Caroline Keen, A Judge in Madras: Sir Sidney Wadsworth and the Indian Civil Service, 1913-47, Harper Collins, 2021. Rs. 699.
Most British (and Indian) officers of the Indian Civil Service diligently maintained copious diaries filled with detailed accounts of their working life in India with the hope of turning them into one or more books after retirement. Only a few of them successfully sustained the habit throughout their service. Fewer still turned them into books. One of those who wrote a manuscript after retirement, but never published it, fearing lack of demand and publisher interest, was Sir Sidney Wadsworth. Born in 1888, Wadsworth joined the ICS in Madras in 1913. Also posted to Madras, from the same batch, was Benegal Rama Rau, later Governor, Reserve Bank of India. Sidney retired in 1947 to the Isle of Man, where his father in law, Sir Robert Clegg ICS, also of Madras, spent his last years. “A Judge in Madras” is based on the draft memoirs of Sir Sidney Wadsworth.
How the book came about
In 2009, Simon Wadsworth, Sidney’s grandson, idly googling for his grandfather, chanced upon a record of the manuscript lying in the Library of the Centre for South Asian Studies at Cambridge University. Nobody in the family knew of its existence. He managed to get a copy of the manuscript. Finding it interesting, but lacking the contextual knowledge to appreciate it, he took it up with Caroline Keel, an old friend working on Indian history. She was finishing two books on British India. She took up the project of converting the manuscript into a book. ‘A Judge in Madras’, an account of Wadsworth’s 35 years in Madras Presidency till Indian independence, is the outcome.
Son of a Methodist minister, Sidney was educated at Sorbonne and Cambridge, before he joined the ICS. His first posting was as Sub Collector, Vellore. He served later in Madras during the First World War. Gudur, Madanapalle, Godavari forllowed before coming back to Madras as Secretary, Board of Revenue. He was also secretary to the Governor of Madras, and the Duke of Connaught. Switching to the judicial wing, he was District Judge in Chingleput, Madura, and Chittoor. In Chittoor, he also oversaw work relating to Bangalore and Coorg. His last twelve years were at the High Court of Madras. During this period, he lived in Cottingley on Anderson Road, now the Office of the British Deputy High Commission.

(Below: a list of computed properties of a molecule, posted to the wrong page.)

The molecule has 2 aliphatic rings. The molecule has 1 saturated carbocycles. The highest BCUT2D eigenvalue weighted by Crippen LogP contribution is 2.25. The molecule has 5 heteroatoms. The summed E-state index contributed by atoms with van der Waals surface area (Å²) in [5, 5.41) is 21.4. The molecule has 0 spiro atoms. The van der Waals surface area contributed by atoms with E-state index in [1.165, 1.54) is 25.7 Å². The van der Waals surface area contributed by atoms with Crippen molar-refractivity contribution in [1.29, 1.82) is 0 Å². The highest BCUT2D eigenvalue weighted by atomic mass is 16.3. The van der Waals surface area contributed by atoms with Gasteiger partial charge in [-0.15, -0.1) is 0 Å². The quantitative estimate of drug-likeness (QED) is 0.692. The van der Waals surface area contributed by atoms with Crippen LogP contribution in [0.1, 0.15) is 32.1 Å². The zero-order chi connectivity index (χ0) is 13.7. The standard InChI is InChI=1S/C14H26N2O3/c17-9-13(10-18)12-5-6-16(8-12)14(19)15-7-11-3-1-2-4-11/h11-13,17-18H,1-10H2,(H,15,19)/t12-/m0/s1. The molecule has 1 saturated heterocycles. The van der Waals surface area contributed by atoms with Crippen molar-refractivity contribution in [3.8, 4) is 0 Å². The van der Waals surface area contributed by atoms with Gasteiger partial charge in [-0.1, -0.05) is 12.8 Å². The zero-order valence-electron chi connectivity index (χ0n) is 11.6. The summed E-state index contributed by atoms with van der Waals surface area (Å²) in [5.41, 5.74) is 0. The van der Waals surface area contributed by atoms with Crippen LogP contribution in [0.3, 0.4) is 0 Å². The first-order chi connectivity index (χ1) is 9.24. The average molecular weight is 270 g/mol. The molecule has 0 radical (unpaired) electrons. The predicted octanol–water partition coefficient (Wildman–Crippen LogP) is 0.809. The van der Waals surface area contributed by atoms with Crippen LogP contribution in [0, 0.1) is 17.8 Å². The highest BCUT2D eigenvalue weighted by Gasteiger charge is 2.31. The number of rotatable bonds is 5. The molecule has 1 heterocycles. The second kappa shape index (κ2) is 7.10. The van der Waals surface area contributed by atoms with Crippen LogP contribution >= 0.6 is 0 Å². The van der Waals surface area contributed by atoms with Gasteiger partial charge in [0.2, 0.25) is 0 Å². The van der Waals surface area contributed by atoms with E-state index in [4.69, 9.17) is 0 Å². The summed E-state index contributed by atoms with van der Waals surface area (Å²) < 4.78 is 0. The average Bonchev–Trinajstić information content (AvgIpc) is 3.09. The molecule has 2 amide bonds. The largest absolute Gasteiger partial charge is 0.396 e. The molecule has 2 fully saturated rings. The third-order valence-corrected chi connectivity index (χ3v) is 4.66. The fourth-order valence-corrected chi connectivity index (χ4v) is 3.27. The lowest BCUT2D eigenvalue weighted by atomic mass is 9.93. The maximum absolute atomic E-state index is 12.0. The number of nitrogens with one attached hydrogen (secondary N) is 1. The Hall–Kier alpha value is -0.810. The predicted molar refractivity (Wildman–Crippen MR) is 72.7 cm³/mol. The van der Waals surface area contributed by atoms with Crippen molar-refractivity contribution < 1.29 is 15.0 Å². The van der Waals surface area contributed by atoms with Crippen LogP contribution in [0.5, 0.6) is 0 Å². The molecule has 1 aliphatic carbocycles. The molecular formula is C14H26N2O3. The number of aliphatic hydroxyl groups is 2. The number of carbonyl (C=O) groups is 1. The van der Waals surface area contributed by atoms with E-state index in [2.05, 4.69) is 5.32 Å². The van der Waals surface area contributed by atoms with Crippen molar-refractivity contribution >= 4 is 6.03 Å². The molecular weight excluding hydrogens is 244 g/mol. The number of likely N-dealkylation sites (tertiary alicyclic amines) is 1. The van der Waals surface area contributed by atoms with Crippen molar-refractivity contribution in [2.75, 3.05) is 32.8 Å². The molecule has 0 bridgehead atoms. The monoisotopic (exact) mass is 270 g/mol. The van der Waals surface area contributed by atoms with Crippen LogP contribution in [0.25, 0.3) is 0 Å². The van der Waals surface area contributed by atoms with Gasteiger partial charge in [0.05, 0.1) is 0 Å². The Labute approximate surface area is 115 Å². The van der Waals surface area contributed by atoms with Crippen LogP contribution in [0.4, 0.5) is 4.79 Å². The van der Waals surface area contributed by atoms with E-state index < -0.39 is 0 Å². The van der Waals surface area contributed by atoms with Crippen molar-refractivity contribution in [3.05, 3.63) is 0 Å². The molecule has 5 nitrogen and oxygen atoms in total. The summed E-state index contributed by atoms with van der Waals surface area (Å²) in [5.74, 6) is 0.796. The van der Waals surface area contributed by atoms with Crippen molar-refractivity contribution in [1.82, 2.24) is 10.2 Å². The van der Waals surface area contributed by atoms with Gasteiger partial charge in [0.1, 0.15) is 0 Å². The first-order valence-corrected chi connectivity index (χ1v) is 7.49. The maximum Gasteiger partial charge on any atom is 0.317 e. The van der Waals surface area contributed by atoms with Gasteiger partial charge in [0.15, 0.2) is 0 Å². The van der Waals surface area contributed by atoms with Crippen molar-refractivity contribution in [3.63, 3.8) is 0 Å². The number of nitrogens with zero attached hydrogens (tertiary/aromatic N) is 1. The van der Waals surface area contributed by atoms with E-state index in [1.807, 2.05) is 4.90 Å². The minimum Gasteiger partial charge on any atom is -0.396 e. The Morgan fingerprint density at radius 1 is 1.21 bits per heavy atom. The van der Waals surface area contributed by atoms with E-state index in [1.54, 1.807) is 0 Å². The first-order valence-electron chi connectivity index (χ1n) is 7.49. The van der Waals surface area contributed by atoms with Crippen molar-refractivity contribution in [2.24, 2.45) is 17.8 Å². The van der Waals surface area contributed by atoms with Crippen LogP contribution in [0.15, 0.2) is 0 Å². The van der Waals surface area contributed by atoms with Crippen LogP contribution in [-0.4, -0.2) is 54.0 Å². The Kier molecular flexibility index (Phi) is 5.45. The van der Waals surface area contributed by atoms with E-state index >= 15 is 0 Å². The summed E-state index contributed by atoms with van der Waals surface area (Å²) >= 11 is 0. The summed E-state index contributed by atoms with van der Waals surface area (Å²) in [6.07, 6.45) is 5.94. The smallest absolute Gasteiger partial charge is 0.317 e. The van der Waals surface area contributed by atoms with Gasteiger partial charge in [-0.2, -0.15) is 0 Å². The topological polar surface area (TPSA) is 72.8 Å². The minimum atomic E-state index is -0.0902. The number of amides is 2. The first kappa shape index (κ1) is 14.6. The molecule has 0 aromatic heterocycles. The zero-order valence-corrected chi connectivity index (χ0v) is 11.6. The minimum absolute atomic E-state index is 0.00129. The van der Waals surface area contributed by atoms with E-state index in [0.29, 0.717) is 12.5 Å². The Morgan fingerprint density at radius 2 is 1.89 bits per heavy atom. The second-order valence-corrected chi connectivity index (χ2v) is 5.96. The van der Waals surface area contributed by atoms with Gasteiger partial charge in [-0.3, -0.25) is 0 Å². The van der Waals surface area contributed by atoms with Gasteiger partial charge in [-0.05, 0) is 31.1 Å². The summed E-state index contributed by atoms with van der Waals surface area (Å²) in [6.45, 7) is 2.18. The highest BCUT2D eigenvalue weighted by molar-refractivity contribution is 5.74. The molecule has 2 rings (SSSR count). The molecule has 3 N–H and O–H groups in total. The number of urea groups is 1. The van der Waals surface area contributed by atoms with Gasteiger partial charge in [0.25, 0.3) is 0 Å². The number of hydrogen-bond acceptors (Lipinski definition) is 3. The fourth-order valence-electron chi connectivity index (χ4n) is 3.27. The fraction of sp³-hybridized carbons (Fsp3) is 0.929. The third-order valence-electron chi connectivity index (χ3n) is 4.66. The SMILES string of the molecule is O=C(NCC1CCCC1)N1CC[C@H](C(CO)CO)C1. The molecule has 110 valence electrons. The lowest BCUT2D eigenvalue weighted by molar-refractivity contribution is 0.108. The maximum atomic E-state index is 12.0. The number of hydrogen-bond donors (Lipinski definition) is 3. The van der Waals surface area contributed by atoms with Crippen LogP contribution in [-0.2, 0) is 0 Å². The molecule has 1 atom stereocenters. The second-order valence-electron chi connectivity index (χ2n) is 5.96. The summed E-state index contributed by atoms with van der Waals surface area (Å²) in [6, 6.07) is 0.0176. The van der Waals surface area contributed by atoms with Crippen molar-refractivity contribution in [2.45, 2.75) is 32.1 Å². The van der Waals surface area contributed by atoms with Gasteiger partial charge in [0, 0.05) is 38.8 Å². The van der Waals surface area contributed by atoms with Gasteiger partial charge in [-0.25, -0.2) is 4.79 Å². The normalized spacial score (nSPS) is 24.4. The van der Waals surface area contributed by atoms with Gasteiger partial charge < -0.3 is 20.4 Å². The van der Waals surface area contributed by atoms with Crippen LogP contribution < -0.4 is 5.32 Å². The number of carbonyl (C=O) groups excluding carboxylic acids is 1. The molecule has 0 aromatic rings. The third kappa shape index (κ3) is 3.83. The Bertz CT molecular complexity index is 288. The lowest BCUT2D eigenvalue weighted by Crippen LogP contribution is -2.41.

Keen makes the book come alive with interesting anecdotes covering the entire career of Sidney Wadsworth. There is much to learn about Madras and rest of the Presidency even for keen followers of its history. The book provides detailed accounts of motoring to Kodaikanal, visit to the Periyar dam, war time precautions in Madras, and life in various parts of Madras. There are insights into the working of the judiciary in India, the civil service, and the life of various communities such as Kallars and Chettiars. His description of the average Indian clerk or junior official, though educated and articulate, as at a loss in the absence of a ‘precedent’ in disposing of a case is apt.
There is also a vivid description of jallikattu. In the opinion of Sidney Wadsworth, there is ‘nothing which could be described as cruelty… One came away … with the feeling that one had witnessed a clean and manly sport which calls forth the best qualities of an ancient and virile race.’
It is difficult to pick one favourite anecdote from the book. So much so one has a sense of loss at what the author might have left out from the manuscript. A sensational case of the period was that of Adinarayana Rao. He fancied himself as a messiah in the style of Jiddu Krishnamurti. He produced forged certificates from Annie Besant and Charles Leadbeater to support his semi-divine status. Investigations soon exposed the fraud. But, the new messiah went on to commit a few murders.
An Armenian’s Will
There were the troubles in dealing with the strange will of an Armenian merchant of the mid-18th century. He had desired that his wealth accumulate for sixty years after his death before distributing it. Two lawyers, from Istanbul and Beirut, claimed to represent over fifty heirs each from across the world. The estate included a few houses which could not be located. Then there was money with an Italian bank which wound up years back.
Complicating matters further was the language for the proceedings. The Court could not use the half dozen Armenians in the city who were with either of the camps. The lawyers claimed knowledge of Arabic and Turkish. But, the only Muslim clerk in the Court who knew Arabic could not make himself intelligible to them. A Muslim schoolboy of Turkish descent on his mother’s side proved unequal to the task of translating complicated legal matters. The court proceedings in multiple languages and accents degenerated into a real time comedy attracting many loungers from the corridors.
Then there was the case of fraud filed by a nephew against Raja Sir Annamalai Chettiar regarding the former’s estate. This required knowledge of the Chettiar style of accounting, of which Sidney had no knowledge. The case involved transactions across countries, each a separate case in itself. The supporting documents containing voluminous correspondence and account statements, ran into a frightening thirty-two volumes.
Owner of Guindy Race Course
Two other instances are personal favourites worth quoting. The first was that of an issue that came to Sidney Wadsworth as Registrar of the High Court. It
“arose from the activities of ‘a well-known lunatic’ who was a Brahmin of a decent family and fairly well-educated but ‘obsessed with the notion that he was the rightful owner of the Guindy race-course.’ He started proceedings by prosecuting the stewards of the Race Club for criminal trespass and, when his complaint was thrown out, he drafted a fresh one ‘recapitulating the old case with embellishments and adding allegations of unnatural offences’ and with the result that this ‘remarkable grew like a snowball.’